McCormick thanks overlooked frontline workers: those at food banks

The company builds on French's and Club House's ties with Food Banks Canada, as it continues a content-led digital pivot.
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While many brands are now highlighting the need to help food banks during the pandemic, McCormick is building on a longstanding relationship and featuring them as part of a creative pivot.

The company’s French’s and Club House brands prepared a “Thank You Front Line Workers” video, posted on its social channels, which showcases the important work being done by food bank workers, as well as Food Banks Canada’s efforts to support them. North Strategic led the campaign.

Deborah Sharpe, marketing director for Canada at McCormick, tells strategy it chose to highlight French’s and Club House based on a partnership with Food Banks Canada that started in 2015. Over the last five years, she says, those brands have donated $3.3 million dollars to fuel the non-profit’s mission. Sharpe says the company has been in regular contact with Food Banks Canada during the pandemic, which made the message of the campaign and its goal – “we really wanted to bring both financial support and awareness to the food bank,” Sharpe says – apparent very quickly.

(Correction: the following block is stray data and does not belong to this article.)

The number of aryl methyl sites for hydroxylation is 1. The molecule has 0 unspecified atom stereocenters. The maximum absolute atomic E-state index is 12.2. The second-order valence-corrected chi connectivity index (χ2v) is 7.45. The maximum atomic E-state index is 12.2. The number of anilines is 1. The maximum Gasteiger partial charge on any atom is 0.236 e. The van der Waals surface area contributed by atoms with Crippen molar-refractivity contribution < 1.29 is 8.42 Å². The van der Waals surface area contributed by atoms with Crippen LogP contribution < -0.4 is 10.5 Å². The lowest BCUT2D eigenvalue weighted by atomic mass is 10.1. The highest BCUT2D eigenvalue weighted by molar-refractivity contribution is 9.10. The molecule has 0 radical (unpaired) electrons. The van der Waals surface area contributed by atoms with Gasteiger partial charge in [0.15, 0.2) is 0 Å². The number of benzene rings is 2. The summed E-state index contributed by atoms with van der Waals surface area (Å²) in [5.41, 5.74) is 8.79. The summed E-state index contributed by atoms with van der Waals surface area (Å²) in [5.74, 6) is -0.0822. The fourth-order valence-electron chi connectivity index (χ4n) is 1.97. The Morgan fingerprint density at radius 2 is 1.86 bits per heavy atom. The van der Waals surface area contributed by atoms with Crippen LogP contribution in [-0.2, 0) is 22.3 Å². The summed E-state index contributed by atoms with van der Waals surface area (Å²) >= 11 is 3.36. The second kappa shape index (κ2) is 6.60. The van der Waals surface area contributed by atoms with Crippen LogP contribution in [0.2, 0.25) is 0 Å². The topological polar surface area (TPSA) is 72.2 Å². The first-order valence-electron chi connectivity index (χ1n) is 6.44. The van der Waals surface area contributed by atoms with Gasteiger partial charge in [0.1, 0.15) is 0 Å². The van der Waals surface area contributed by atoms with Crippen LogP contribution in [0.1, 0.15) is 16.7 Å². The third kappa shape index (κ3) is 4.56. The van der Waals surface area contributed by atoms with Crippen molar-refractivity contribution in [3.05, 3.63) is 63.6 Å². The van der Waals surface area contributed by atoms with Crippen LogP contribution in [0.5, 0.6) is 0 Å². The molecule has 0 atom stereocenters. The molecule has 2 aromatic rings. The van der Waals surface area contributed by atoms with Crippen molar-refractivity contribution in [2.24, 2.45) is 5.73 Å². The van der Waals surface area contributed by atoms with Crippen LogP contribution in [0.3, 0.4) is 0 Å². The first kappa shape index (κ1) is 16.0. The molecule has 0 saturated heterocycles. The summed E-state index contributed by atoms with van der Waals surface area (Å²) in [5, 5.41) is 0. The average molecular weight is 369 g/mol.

Originally, McCormick was planning a campaign built around grilling and gathering together, tied to Easter, but with shelter-in-place orders beginning to come into effect in March, this appeared tone-deaf, according to Sharpe. She says it pivoted its efforts online to focus on addressing consumer questions about recipes, cooking and to emphasize the ease-of-use of grilling, instead of its social aspect.

During this time of social distancing, Sharpe says Canadians are relying more on kitchen staples such as spices and condiments as they cook more at home, but are also turning to kitchens as an area of comfort. McCormick has launched a new “stay at home” page on its HelloFlavour.ca recipe website to help support consumers, utilizing its kitchens and chefs to showcase things like shelf-stable recipes, tips for how to make one’s own bread and snack mixes, and household activities like making kinetic, scented slime.

This is building on a social and content-led approach McCormick has been developing to reach millennial families – in 2019, for example, it worked with BuzzFeed to launch the co-branded Tasty spice blends, which came with content on the media company’s cooking vertical and McCormick’s recipe microsite, HelloFlavour.ca.

For the new campaign, Sharpe says McCormick opted not to go with TV partly due to cost, but also because social is “where we found some of the greatest traction and lift in engagement” with the content it has been posting since its pandemic pivot. Social shares in particular have seen a real upswing, Sharpe says, with recipe pins generating way more click-throughs than pre-pandemic.

Other social content McCormick has been running on the HelloFlavour Instagram account includes recipes from both consumers and its internal content team, as well and Q&As, looking at what indirect questions consumers might have about food and cooking that it can answer.